Ten weeks straight
This week’s jobless claims data marks the 10th week in a row of new jobless claims over 2m. The total number of people applying for unemployment at one point or another through this crisis totals about 48m now, which is honestly unfathomable to me. Importantly, the continuing claims number fell 3.86m from the prior week, indicating those people have either returned to their jobs or found other employment. While down sharply, continuing claims are still at an insane 21m.
Moral of the story: As the economy is starting to open up across the country, people are returning to jobs, especially in the hospitality and retail sectors, which account for an outsized amount of these jobless claims. Remember the official April unemployment number was 14.7% (5% higher if you include furloughed workers), and it will get worse before it gets better. But economists are expecting that improvement to be quite sharp, bringing the overall unemployment rate to below 10% by the end of the year.
It’s actually worse
The initial estimate for 1st quarter GDP was a 4.8% contraction, but the second estimate came with a downward revision to a 5% contraction figure. The majority of the adjustment was driven by revised inventory levels.
Moral of the story: GDP is made of a few different components – consumer spending (about 2/3 of the US GDP growth), government spending (this will be a massive contributor in 2020 given the government’s stimulus spending), investment (business spending), and net exports (this will be significantly impacted by the increasing US-China tensions). Everything but government spending has been seriously hampered by this crisis, and economist are expecting GDP to fall up to 30% in the coming periods.
Uncle Sam to the rescue
While unemployment skyrocketed to 15% in April, personal income increased 10.5% in April driven by an 89.6% increase in government transfer payments (aka the stimulus from the CARES Act) while economists were expecting incomes to actually fall 2.1% for the month. Despite this increase in incomes, consumer spending fell 13.6% for April, after a 6.9% drop in March. The surge in incomes plus the fall in spending caused the savings rate to jump up to 33%.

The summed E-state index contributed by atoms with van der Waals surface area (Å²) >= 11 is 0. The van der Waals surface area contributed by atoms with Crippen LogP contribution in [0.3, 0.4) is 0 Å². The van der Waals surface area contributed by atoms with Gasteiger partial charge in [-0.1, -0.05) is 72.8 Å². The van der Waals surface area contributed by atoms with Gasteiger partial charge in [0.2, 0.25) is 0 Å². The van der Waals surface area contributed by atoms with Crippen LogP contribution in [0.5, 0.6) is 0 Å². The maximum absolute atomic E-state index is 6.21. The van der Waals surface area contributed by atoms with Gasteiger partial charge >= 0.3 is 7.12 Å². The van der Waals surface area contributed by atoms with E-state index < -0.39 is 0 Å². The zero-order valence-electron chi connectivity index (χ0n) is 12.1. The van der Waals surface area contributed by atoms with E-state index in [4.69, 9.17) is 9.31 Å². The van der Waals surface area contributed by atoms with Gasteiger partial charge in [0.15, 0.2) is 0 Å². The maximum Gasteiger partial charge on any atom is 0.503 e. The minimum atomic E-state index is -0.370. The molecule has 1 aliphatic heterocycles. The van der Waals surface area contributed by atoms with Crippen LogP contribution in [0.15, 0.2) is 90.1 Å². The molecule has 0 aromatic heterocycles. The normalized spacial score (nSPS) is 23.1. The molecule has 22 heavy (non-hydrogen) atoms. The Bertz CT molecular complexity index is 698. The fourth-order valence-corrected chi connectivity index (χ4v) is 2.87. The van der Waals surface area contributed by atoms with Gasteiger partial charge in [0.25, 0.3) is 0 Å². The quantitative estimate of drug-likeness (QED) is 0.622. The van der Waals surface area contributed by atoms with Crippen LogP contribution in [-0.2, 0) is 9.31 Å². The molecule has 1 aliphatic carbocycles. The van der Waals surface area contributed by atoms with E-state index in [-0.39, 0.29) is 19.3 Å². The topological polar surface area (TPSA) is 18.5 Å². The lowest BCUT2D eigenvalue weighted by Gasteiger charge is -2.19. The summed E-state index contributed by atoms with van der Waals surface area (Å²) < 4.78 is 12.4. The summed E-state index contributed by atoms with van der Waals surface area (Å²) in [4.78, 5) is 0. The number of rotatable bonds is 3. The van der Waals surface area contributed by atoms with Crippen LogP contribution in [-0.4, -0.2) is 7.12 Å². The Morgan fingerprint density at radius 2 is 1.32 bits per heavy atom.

Moral of the story: Consumers are justifiably more cautious, and it’s painfully evident in the consumption numbers. Though sentiment is starting to rebound, no amount of government stimulus is going to matter if consumers don’t go out and spend. Anecdotally, it seems like consumers are making a comeback in states that have reopened – the outdoor patios at restaurants and bars are filling up as people have been freed from the confines of their homes. But I can’t help but think some of this is just an initial excitement of being able to do things again – once people get it out of their system and rationalize their finances, we’ll probably see a moderation in activity until the employment picture starts dramatically increasing.